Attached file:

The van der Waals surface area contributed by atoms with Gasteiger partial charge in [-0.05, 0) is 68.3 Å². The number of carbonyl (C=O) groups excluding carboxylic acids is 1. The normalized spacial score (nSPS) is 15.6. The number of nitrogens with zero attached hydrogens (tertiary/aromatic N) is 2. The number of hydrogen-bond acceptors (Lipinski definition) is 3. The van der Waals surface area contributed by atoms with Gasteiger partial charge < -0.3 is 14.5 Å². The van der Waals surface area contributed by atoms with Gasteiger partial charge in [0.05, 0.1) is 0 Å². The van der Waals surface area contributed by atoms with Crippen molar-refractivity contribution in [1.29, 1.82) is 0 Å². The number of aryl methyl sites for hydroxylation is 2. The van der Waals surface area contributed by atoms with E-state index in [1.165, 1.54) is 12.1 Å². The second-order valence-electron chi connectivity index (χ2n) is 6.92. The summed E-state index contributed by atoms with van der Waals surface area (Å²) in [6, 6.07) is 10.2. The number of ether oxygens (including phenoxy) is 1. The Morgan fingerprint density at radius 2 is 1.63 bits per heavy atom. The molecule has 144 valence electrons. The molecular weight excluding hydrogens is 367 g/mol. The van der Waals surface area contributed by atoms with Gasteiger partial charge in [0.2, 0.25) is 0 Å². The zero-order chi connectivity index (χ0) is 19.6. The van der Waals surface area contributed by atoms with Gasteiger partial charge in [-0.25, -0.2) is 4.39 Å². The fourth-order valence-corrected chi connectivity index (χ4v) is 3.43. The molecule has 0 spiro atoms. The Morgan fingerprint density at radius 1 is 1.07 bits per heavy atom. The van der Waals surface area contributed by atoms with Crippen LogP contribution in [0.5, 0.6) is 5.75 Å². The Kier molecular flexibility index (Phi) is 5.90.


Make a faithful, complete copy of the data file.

The van der Waals surface area contributed by atoms with Gasteiger partial charge in [-0.05, 0) is 68.3 Å². The number of carbonyl (C=O) groups excluding carboxylic acids is 1. The normalized spacial score (nSPS) is 15.6. The number of nitrogens with zero attached hydrogens (tertiary/aromatic N) is 2. The number of hydrogen-bond acceptors (Lipinski definition) is 3. The van der Waals surface area contributed by atoms with Gasteiger partial charge < -0.3 is 14.5 Å². The van der Waals surface area contributed by atoms with Gasteiger partial charge in [0.05, 0.1) is 0 Å². The van der Waals surface area contributed by atoms with Crippen molar-refractivity contribution in [1.29, 1.82) is 0 Å². The number of aryl methyl sites for hydroxylation is 2. The van der Waals surface area contributed by atoms with E-state index in [1.165, 1.54) is 12.1 Å². The second-order valence-electron chi connectivity index (χ2n) is 6.92. The summed E-state index contributed by atoms with van der Waals surface area (Å²) in [6, 6.07) is 10.2. The number of ether oxygens (including phenoxy) is 1. The Morgan fingerprint density at radius 2 is 1.63 bits per heavy atom. The molecule has 144 valence electrons. The molecular weight excluding hydrogens is 367 g/mol. The van der Waals surface area contributed by atoms with Gasteiger partial charge in [0.2, 0.25) is 0 Å². The zero-order chi connectivity index (χ0) is 19.6. The van der Waals surface area contributed by atoms with Gasteiger partial charge in [-0.25, -0.2) is 4.39 Å². The fourth-order valence-corrected chi connectivity index (χ4v) is 3.43. The molecule has 0 spiro atoms. The Morgan fingerprint density at radius 1 is 1.07 bits per heavy atom. The van der Waals surface area contributed by atoms with Crippen LogP contribution in [0.5, 0.6) is 5.75 Å². The Kier molecular flexibility index (Phi) is 5.90.